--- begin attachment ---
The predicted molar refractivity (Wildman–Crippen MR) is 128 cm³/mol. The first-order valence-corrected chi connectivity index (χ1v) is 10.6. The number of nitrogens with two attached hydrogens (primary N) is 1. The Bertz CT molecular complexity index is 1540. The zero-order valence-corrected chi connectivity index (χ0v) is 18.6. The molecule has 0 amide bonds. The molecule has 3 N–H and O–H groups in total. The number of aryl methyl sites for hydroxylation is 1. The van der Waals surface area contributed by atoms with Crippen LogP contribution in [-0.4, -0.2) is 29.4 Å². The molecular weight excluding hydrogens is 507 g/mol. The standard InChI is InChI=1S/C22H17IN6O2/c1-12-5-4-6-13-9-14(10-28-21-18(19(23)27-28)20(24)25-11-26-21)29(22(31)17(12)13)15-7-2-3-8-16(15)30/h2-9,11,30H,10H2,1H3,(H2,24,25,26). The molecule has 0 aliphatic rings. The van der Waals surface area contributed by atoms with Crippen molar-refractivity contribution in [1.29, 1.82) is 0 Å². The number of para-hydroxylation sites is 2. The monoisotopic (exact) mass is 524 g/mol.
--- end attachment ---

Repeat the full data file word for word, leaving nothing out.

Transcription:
The predicted molar refractivity (Wildman–Crippen MR) is 128 cm³/mol. The first-order valence-corrected chi connectivity index (χ1v) is 10.6. The number of nitrogens with two attached hydrogens (primary N) is 1. The Bertz CT molecular complexity index is 1540. The zero-order valence-corrected chi connectivity index (χ0v) is 18.6. The molecule has 0 amide bonds. The molecule has 3 N–H and O–H groups in total. The number of aryl methyl sites for hydroxylation is 1. The van der Waals surface area contributed by atoms with Crippen LogP contribution in [-0.4, -0.2) is 29.4 Å². The molecular weight excluding hydrogens is 507 g/mol. The standard InChI is InChI=1S/C22H17IN6O2/c1-12-5-4-6-13-9-14(10-28-21-18(19(23)27-28)20(24)25-11-26-21)29(22(31)17(12)13)15-7-2-3-8-16(15)30/h2-9,11,30H,10H2,1H3,(H2,24,25,26). The molecule has 0 aliphatic rings. The van der Waals surface area contributed by atoms with Crippen molar-refractivity contribution in [1.29, 1.82) is 0 Å². The number of para-hydroxylation sites is 2. The monoisotopic (exact) mass is 524 g/mol.